LONDON AGAIN – Battersea zoo and flea market

All these days were so beautifully full. We walked and we explored places. I knew Battersea park already. It is 5-10 minutes drive by underground from Victoria. But never I knew that the park has become family friendly. There are new playgrounds around there now and amazing small zoo as well. I had to see it. And so one day, I think it was Friday or Saturday. we went to explore the zoo. The entrance fee is 8 pounds for adults, it is free however only for kids less than 2 years old. But maybe family tickets can help. As I have my amazing little grandson now, we went to this family friendly place, of course. As for me, I was stunned to see the biggest snail in the world.

londonaoktobrī2914 026londonaoktobrī2914 031

They are

Giant African Snail

Sometimes referred to as the Giant African Land Snail and other times known as the Giant Ghana Snail, this enormous mollusc is the largest land snail in the world.


How big can it get?

The longest recorded specimen was 35 centimetres (14 inches) in length and weighed a full kilogram. Whilst few grow to this size, it is still vastly larger than those snails native to the United Kingdom or those that are served on plates in Paris.


What does it eat?

In short, plants. Any plants. It may enjoy fruit, vegetables, and even cuttlefish, but this titan is known to dine on more than 500 different plants.


How dangerous is it?

These snails are harmless towards humans. They have become a favourite amongst pet collectors also.


How many are left?

With its ability to lay as many as 1,200 eggs per year, it isn’t disappearing anytime soon. In fact, it is considered more of a pest than anything, particularly in places like Florida where it is an invasive species and has potential to throw the ecosystem into a tailspin.

 This information I gathered from

And some snakes, I don’t remember the name :

londonaoktobrī2914 034londonaoktobrī2914 030


But enough about creepies. How about this lovely spider monkey?

londonaoktobrī2914 043


Or emu, the largest bird from Australia and the onlyextant member of the genus Dromaius. It is the second-largest extant bird in the world by height, after its ratite relative, theostrich. There are three subspecies of emus in Australia. The emu is common over most of mainland Australia, although it avoids heavily populated areas, dense forest and arid areas.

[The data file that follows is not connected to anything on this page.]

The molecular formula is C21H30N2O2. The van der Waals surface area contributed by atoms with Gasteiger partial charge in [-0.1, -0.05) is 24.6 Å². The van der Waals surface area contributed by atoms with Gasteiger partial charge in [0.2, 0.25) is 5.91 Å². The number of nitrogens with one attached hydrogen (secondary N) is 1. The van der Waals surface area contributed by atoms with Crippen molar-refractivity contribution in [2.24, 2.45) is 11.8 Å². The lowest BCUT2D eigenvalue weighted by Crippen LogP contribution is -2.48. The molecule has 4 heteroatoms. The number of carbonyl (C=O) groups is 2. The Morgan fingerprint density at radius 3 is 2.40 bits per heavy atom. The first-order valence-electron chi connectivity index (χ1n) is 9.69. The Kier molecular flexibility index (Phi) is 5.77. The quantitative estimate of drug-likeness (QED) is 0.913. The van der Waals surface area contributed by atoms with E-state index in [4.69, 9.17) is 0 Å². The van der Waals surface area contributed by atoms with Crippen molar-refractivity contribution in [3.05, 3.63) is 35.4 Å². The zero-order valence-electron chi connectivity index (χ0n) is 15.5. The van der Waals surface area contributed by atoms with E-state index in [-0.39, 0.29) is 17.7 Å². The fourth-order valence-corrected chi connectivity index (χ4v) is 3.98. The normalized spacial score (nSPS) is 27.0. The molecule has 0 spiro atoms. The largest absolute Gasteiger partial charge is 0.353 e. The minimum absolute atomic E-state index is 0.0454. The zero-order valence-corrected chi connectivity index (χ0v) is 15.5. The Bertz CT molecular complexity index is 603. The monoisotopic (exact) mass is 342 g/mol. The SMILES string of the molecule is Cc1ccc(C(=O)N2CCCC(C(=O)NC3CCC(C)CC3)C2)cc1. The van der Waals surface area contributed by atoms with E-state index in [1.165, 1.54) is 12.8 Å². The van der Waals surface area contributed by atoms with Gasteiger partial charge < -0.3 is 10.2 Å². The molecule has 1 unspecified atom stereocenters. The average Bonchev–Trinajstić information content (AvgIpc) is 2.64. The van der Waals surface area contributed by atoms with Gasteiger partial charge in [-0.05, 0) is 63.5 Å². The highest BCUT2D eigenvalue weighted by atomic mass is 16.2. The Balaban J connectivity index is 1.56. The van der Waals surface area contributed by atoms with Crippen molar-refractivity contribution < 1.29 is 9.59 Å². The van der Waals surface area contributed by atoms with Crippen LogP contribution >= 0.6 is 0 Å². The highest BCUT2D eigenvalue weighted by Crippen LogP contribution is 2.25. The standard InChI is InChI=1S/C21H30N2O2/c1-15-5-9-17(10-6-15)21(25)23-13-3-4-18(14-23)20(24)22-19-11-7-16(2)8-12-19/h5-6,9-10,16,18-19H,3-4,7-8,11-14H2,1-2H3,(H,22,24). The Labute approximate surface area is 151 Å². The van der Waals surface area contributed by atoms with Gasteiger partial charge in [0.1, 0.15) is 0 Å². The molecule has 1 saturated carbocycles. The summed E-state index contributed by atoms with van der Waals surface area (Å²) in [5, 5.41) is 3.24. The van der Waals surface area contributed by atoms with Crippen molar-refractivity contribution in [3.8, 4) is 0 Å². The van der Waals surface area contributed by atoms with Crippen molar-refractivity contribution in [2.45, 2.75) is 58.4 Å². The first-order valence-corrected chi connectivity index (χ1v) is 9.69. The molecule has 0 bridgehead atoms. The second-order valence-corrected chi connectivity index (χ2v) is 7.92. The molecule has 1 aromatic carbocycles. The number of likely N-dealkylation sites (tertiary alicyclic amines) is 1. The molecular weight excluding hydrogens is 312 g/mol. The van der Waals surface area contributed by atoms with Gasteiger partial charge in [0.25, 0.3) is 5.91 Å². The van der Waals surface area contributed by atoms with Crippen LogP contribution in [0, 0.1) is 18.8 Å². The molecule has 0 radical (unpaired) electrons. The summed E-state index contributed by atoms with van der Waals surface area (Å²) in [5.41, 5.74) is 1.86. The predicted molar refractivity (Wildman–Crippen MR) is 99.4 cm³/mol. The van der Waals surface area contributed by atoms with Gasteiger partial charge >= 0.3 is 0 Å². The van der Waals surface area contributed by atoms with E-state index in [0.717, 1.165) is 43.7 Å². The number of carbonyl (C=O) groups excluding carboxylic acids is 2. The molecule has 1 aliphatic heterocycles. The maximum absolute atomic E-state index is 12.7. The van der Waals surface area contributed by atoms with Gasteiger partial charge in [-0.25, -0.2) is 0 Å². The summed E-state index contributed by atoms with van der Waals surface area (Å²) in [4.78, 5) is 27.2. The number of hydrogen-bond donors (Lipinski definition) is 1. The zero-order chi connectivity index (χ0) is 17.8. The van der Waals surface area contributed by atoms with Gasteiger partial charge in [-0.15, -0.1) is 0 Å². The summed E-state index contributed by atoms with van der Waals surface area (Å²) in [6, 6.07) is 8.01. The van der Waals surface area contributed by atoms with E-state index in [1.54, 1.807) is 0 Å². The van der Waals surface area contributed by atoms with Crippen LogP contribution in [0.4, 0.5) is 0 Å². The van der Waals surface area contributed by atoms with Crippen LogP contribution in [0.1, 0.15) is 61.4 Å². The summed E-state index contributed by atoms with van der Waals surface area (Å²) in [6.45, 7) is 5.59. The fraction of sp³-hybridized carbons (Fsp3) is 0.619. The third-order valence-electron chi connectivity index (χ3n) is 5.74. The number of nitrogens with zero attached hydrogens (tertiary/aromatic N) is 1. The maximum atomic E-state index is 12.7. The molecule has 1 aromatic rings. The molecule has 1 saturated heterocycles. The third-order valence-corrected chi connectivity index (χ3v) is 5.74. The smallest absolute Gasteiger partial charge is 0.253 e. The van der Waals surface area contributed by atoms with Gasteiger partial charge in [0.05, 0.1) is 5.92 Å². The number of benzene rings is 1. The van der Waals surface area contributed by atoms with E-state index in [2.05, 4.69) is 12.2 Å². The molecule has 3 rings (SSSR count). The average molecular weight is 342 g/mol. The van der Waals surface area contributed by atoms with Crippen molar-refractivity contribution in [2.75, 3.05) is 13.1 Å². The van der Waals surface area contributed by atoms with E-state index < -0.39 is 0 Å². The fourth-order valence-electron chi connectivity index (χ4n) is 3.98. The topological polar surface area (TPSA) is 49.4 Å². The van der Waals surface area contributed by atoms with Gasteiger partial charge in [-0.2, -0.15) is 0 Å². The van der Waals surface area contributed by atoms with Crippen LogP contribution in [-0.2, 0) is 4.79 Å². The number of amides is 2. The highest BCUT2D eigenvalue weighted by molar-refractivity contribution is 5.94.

The soft-feathered, brown, flightless birds reach up to 2 metres (6.6 ft) in height. They have long thin necks and legs. Emus can travel great distances at a fast, economical trot and, if necessary, can sprint at 50 km/h (31 mph).Their long legs allow them to take strides of up to 275 centimetres (9.02 ft) They are opportunistically nomadic and may travel long distances to find food; they feed on a variety of plants and insects, but have been known to go for weeks without food

londonaoktobrī2914 055

. More information from here:

I was happy to meet some natives from South America, too. I had never before seen agouti or maybe rather didn’t pay attention to them. Information about this big rabbit or guinea pig, as you like, you can find here:

londonaoktobrī2914 052

City kids will like domestic animals too, like roosters

londonaoktobrī2914 048


Beautiful, no? And donkeys

londonaoktobrī2914 064



And pigs

londonaoktobrī2914 057

There is a small playground either for kids

londonaoktobrī2914 068


Your choice. Anyway lot to do. Pity that closing time is so close 🙂 But kids will enjoy enormously.

londonaoktobrī2914 078

Without doubt they’ll enjoy also new toys from the Battersea flea market, wich is open every Sunday afternoon, and is a great place for treasure hunters. Entry fee only 50p. Enjoy if in London.

londonaoktobrī2914 088londonaoktobrī2914 091


Leave a Reply

Fill in your details below or click an icon to log in: Logo

You are commenting using your account. Log Out /  Change )

Google photo

You are commenting using your Google account. Log Out /  Change )

Twitter picture

You are commenting using your Twitter account. Log Out /  Change )

Facebook photo

You are commenting using your Facebook account. Log Out /  Change )

Connecting to %s